Humour in Writing – Anneli Purchase

Anneli Purchase

It is human nature to enjoy happiness, and although humour in books is not the enduring kind of happiness,   it can bring us snippets of it. Only the most serious of books would not benefit from a little humour woven into the text. My novel, “Julia’s Violinist” is a fairly serious story of a postwar love triangle. I’d like to share with you an excerpt from this novel to show that everything need not be dour at all times, even in a setting like that of Julia’s story, where love still thrives among the ruins of war.

Excerpt from Julia’s Violinist:

He stood in the doorway holding a bouquet of flowers in each hand. “For the lady of the house,” he said. A wave of his blondish hair fell forward as he inclined his head in a quick bow to Brigitte. Julia took a deep breath as Brigitte motioned for her to come closer.

“This is my sister, Julia Feldmann. Our new friend, Karl Werner.” Karl gave the second bouquet to Julia and shook her hand.

“So happy to meet you, Julia. I hope you like flowers too.”

“I love flowers. Very nice to meet you, Karl.” He was charming. No doubt about that.

“Mutti, Mutti!” Steffie ran into the house, gasping for breath. “I saw a man picking the neighbours’ flowers.”

“Psh-sh-t! Steffie!” Julia said.

“That’s him!” She pointed, mouth agape, and hid behind her mother.

“They were being wasted over there and I knew there were two lovely ladies in this house who needed them. Now, Steffie—is that your name? What a pretty name. You won’t tell on me, will you?”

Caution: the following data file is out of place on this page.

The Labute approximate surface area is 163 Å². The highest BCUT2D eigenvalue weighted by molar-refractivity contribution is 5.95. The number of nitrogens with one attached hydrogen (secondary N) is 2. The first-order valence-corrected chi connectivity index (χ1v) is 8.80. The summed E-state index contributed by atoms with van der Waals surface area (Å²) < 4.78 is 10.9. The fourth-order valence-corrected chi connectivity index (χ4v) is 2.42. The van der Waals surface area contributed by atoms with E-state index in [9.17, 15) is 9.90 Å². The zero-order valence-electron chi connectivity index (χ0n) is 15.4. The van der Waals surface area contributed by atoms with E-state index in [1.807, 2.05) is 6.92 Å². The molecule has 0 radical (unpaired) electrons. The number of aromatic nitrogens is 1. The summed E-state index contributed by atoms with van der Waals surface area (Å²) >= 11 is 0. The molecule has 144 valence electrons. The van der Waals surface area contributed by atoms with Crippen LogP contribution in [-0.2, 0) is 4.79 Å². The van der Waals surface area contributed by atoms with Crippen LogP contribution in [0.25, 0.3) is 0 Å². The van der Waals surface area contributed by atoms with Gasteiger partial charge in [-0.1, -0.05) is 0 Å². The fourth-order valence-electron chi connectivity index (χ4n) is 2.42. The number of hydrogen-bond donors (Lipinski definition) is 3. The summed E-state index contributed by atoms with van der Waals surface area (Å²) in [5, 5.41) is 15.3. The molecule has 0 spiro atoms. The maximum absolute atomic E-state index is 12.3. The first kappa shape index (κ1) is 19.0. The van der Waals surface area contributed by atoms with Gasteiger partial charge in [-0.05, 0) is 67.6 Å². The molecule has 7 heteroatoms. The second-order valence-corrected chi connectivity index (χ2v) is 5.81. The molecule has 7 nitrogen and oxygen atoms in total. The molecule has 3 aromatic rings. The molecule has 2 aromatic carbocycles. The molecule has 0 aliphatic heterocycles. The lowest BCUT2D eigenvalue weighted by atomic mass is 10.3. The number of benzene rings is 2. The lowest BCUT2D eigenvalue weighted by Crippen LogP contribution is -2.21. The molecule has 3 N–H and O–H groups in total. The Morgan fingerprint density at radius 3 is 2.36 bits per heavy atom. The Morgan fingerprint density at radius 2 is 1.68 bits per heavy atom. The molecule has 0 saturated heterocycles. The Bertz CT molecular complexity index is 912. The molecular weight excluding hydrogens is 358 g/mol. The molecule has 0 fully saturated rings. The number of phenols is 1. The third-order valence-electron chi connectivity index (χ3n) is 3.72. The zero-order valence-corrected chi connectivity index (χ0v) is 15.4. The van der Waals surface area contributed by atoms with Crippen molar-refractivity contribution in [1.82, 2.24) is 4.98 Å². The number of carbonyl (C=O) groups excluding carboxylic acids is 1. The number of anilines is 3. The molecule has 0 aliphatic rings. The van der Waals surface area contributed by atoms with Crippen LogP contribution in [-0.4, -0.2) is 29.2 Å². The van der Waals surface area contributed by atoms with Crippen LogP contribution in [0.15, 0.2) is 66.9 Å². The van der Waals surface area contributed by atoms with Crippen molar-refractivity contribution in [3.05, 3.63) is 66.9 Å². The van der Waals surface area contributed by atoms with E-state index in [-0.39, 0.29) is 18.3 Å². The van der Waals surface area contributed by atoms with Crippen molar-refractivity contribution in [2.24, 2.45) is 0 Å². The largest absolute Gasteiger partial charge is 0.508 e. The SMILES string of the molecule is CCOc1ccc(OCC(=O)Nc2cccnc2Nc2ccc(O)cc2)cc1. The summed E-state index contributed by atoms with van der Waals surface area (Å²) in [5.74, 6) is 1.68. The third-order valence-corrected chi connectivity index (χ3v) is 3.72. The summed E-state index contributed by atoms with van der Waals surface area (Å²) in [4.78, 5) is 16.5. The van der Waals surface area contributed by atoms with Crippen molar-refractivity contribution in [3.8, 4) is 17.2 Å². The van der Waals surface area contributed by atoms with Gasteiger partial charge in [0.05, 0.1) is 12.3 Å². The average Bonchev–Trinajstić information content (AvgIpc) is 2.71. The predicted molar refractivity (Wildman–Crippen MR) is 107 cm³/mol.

“No.” Steffie peeked at Karl from behind Julia’s dress.

Julia watched the smile playing around Karl’s lips as he wooed Steffie into becoming an accomplice in his crime.

“Let’s get these lovely flowers into water so they haven’t been picked in vain,” Brigitte said. “Why don’t we sit in the living room? Steffie you can go on back out and play.”

“Don’t forget to keep our secret,” Karl called after her.

“I won’t,” she said, skipping out the door. “Sofie! Guess what!” they heard her call.

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Julia’s Violinist is available for only 99 cents from now to the end of July through amazon.com and smashwords.com.

 

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The Whispering Grasses

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Julia couldn’t sleep. She stared at the ceiling in the darkness, mulling things over. She was tired of it all. Tired of trying to make the marriage work. She had seriously considered running to Michael. She and Rosalie had left the house early before anyone woke up. Rosalie asked a lot of questions at first, wondering where they were going.

“Just for a walk. Just you and me,” Julia had said. They had a long quiet walk through the fields of prairie grass that started a block from their house and went on forever. Rosalie accompanied her wordlessly. Perhaps she accepted that her mother needed the quiet time. She seemed to enjoy having her mother all to herself, to judge by the loving grip of her little hand. In time the quiet whispering of the long grasses soothed Julia and she was able to go home again.